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MPs to probe BBC World Service

April 26, 2024

By Colin Mann

The International Development Committee of the UK House of Commons has launched a new inquiry on the future funding of the BBC World Service.

BBC World Service provides news to radio, TV and digital audiences around the world in 42 languages including English, reaching a global audience of 318 million people. It is chiefly funded by the UK Licence Fee with additional grant funding of £104.4 million (€121.8m) from the Foreign, Commonwealth and Development Office. Under this arrangement, the BBC World Service agreed not to close any language services – but this condition is set to be lifted in 2025.

BBC Director General Tim Davie made it clear in a speech in March that “we cannot keep asking UK Licence Fee payers to invest in (the World Service) when we face cuts to UK services. We will need to discuss a long-term funding solution for the World Service that comes from central government budgets”.

Given its impact on the UK’s development goals, and the projection of the UK’s values across the world, the International Development Committee is launching a short inquiry to establish the case for increased Government support and make recommendations beyond the current support package finishing in 2025.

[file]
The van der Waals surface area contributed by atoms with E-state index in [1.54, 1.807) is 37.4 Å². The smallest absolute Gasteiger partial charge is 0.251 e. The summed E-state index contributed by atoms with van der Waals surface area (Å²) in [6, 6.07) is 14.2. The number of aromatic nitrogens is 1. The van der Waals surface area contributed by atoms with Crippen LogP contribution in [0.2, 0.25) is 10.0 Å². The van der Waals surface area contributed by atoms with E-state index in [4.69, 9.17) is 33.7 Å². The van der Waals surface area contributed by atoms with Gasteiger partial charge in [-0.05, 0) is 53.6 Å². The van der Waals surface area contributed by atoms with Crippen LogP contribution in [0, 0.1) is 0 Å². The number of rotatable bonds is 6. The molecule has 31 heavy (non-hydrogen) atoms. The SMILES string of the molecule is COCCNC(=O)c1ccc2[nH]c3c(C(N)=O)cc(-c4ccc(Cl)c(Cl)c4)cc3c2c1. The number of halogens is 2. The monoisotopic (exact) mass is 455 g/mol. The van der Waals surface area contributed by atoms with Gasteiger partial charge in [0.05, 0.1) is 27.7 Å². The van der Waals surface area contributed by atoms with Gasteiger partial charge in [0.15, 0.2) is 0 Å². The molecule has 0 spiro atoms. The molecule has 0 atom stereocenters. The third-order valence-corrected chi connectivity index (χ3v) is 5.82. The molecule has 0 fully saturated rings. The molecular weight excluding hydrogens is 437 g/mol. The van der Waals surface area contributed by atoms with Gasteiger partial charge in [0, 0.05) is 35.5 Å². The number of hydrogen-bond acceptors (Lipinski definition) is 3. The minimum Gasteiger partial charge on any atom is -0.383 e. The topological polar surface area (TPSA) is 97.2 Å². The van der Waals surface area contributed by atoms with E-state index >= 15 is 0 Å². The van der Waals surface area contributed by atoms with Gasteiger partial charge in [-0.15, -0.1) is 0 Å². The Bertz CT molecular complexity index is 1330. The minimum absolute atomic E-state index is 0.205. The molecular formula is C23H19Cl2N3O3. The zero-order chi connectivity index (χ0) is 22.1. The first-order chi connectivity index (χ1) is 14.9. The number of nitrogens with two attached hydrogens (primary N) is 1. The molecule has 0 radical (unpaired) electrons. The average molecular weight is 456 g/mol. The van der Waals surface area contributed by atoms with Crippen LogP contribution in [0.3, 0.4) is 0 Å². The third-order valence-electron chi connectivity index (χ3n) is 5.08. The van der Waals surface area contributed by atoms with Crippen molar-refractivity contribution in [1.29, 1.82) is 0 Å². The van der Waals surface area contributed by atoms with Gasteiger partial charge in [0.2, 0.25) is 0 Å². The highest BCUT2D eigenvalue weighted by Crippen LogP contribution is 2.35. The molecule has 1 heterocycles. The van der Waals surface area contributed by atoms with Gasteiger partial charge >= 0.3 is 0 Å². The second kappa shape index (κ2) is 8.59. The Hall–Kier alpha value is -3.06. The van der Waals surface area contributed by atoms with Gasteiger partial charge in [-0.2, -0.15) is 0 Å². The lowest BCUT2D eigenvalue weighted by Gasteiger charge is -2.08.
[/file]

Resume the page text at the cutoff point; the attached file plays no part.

The inquiry will focus on the BBC’s offering to celigible countries and the positive influence of the service as part of the UK’s soft power.

The Committee is now inviting written evidence submissions, by May 20th, addressing any or all of the following areas:

  • What contribution does the BBC World Service make to the development goals around the world and in ODA [official development assistance] eligible countries in-particular?
  • What soft power advantages does the World Service provide for the UK and the projection of its values?
  • What trends are there in the funding and support for internationally focussed broadcasters in countries such as China, the US, France and Russia?
  • What are the likely financial needs of the World Service in the coming years and the likely damage to its offering in the short-term if funds are not forthcoming?
  • What are the merits and concerns surrounding the possible funding models for the BBC World Service?

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